The most notable impact comes when members of the Regiment embark on their summer cruises aboard the TS State of Maine during their freshman and junior years and onboard commercial vessels sailing around the world during their sophomore year.
But professional leadership lessons begin before the first cruise when MUGs (Midshipmen Under Guidance) learn the most fundamental teamwork and leadership skills through experiences such as the Monomoy rowing program. (See “Rowing With Heart,” Mariner, 2018 – Issue 3).
“Rowing a boat at sea together, as we all know, takes a great amount of coordination,” says Commander Lonnie Christian, Deputy Commandant. “With four pairs of oarsmen rowing side by side and a coxswain leading the boat, steering and giving commands, there is a huge learning opportunity. It’s a great way to experience becoming part of a team and working hard for a particular goal.”
MUG training is just the beginning of progressive leadership opportunities the Regiment provides students as they advance through the ranks from 4th to 1st Class midshipmen.
“Even commanding and moving platoon-level units of MUGs around the campus allows the upperclassmen to develop leadership skills,” says Christian.
Why the bother of squaring corners instead of following a straight path? Sitting up straight at meals? Wearing khaki uniforms all the time?
From early professional development classes, 4th Class midshipmen learn the basics of leadership through assigned readings and classroom discussions, occasionally led by outside professionals and alumni. The classwork focuses on the Regimental core values of honor, loyalty and the devotion to duty in addition to general leadership principles such as looking out for your crew and paying attention to details. These values and leadership principles are introduced from day one as they are all written in each midshipman’s personal copy of the Maine Brace knowledge guide.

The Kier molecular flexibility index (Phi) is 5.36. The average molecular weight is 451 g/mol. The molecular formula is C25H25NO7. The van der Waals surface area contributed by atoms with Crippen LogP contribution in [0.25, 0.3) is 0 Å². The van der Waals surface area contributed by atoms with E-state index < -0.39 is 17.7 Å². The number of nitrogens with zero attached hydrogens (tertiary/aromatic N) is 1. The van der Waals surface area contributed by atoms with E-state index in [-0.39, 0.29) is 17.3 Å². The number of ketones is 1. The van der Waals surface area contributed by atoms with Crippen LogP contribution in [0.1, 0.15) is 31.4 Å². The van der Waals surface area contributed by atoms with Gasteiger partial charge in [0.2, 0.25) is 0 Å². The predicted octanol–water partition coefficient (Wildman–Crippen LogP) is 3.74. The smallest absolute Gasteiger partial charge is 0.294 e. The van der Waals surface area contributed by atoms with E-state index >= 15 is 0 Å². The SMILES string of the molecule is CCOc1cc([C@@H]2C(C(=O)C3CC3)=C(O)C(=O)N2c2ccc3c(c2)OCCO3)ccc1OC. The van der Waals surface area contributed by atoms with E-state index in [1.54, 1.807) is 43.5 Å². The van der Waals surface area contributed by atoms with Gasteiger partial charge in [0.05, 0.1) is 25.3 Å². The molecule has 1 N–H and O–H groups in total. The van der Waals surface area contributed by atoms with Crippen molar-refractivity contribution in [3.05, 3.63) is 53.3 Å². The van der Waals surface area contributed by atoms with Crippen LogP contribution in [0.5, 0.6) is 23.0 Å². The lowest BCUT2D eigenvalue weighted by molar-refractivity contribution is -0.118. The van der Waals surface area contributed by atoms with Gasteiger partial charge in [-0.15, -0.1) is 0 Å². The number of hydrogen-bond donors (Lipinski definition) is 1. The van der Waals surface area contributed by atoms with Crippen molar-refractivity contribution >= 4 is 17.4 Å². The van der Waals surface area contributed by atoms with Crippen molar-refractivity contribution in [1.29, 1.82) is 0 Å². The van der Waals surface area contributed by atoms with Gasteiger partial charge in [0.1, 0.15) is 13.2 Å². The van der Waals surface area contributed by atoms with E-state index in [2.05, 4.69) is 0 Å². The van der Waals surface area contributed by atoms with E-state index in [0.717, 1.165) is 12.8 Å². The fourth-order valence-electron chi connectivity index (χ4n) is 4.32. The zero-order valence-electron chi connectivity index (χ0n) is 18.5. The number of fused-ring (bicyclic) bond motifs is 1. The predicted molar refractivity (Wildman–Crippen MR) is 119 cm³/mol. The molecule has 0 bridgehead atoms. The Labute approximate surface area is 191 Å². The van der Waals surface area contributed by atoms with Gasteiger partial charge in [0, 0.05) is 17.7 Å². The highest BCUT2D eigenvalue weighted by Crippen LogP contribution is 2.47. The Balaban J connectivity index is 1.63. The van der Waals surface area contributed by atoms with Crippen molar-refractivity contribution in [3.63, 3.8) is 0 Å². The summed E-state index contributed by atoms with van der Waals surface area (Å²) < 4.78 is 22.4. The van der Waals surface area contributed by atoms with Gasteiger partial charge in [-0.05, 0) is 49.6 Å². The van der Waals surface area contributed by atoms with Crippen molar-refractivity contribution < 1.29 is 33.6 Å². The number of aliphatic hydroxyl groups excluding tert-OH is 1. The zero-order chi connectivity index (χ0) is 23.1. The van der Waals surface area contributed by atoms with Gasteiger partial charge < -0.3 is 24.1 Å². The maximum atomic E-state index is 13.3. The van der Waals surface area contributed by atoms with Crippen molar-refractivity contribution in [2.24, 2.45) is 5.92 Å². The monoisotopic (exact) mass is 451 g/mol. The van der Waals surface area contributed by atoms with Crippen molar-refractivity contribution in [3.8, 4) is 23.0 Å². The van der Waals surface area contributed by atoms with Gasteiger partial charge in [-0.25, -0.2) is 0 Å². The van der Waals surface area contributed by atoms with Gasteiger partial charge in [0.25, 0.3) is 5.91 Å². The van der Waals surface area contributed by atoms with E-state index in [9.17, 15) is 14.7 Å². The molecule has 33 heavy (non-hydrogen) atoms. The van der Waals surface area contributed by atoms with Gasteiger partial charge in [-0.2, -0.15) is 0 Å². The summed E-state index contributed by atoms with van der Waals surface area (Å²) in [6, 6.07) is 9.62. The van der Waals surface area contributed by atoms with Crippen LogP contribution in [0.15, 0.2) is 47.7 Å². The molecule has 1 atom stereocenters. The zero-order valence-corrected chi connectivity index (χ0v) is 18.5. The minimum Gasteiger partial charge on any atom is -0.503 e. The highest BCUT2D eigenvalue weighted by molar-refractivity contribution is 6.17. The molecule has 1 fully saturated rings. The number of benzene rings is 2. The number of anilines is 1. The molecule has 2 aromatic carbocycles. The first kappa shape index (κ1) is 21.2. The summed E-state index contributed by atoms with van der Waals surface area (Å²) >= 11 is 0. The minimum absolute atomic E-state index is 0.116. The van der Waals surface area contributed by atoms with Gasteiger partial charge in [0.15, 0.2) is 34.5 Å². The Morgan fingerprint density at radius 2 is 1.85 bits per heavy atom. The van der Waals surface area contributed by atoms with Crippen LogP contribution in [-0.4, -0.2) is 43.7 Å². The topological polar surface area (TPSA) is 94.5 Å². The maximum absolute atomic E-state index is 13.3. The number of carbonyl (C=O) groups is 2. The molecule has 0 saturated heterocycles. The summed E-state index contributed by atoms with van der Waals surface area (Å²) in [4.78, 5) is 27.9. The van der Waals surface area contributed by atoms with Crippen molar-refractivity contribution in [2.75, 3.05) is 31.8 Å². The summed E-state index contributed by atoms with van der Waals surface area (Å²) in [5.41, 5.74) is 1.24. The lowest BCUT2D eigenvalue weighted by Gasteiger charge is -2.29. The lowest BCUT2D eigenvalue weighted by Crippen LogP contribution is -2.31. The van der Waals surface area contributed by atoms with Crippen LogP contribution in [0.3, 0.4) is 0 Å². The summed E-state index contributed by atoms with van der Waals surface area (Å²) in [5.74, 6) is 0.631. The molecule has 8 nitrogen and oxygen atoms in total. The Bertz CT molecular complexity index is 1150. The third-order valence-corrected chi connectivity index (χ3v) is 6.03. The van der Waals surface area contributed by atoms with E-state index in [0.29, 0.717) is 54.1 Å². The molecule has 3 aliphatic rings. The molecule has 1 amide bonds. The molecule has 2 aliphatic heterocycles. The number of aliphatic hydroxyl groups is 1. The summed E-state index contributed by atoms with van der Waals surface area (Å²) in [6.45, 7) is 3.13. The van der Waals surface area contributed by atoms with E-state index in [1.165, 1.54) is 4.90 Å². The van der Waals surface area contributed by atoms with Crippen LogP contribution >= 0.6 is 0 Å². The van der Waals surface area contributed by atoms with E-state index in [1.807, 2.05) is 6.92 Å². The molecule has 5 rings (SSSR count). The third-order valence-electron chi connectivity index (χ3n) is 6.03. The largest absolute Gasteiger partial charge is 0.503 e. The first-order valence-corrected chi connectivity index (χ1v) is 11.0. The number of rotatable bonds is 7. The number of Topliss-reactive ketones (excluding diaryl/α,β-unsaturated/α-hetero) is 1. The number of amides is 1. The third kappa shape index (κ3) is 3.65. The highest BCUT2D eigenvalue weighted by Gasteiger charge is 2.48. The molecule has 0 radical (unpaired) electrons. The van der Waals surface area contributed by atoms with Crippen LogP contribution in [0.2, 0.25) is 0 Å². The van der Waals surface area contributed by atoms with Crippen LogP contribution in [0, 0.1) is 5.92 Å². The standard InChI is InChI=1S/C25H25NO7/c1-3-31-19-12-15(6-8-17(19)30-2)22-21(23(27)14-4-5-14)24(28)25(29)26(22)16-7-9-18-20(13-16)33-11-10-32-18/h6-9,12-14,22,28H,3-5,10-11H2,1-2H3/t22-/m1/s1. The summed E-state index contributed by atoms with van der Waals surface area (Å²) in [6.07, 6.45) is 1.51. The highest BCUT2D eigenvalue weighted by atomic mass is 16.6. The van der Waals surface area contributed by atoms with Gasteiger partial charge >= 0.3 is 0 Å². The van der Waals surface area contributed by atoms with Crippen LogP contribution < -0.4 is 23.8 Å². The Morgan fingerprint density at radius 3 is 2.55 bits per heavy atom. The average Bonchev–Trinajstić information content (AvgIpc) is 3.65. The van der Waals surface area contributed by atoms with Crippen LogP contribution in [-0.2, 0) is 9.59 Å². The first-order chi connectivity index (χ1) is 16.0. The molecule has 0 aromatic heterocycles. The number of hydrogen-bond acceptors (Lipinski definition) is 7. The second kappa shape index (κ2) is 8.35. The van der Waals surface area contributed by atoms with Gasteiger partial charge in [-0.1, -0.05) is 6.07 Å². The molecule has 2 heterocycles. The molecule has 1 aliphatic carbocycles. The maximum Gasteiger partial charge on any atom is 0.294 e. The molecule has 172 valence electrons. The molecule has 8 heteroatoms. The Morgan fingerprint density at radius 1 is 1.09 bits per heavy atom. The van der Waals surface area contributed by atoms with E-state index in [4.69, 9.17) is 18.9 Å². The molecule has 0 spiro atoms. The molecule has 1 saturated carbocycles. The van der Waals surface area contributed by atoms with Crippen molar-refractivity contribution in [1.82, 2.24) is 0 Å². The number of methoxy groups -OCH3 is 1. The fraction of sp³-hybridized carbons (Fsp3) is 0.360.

Fourth Class Midshipman Sara Sofia Stentardo came to Castine from her native Italy, after two years as an exchange student at Dover-Foxcroft Academy, to enroll in MMA’s strenuous five-year Marine Systems Engineering program. Before coming to Maine Maritime, her interests were the arts—she was a ballet dancer—and mathematics.
“Once I got here, it was a shock,” says Stentardo. “There was the screaming by upper-class Strykers (Midshipmen Training Officers) who introduced students to MMA during the 10-day RPT (Regimental Preparatory Training) period before classes began.”
Why the bother of squaring corners instead of following a straight path? Sitting up straight at meals and not gazing around the dining hall? Wearing khaki uniforms all the time?
Now, she says she understands all those things helped transform a group of strangers into a cohesive unit. At the end of RPT, Stentardo was appointed as a MUG Company Commander, and suddenly, “it was just me making sure my company was there, taking responsibility that my company knew what to do.”
Next, midshipmen learn via the training cruises how to live in close quarters and function aboard a ship with others, including the professional crew. “They learn, for example, how to conduct themselves in a foreign port on liberty and re-board the ship ready to go at a moment’s notice,” says Christian.
Starting their sophomore year, midshipmen have gained experience and confidence, says Chief Warrant Officer Anne Kowalski, Regimental Program Officer. “They’ve proven to themselves they can do things they had no idea they could do.”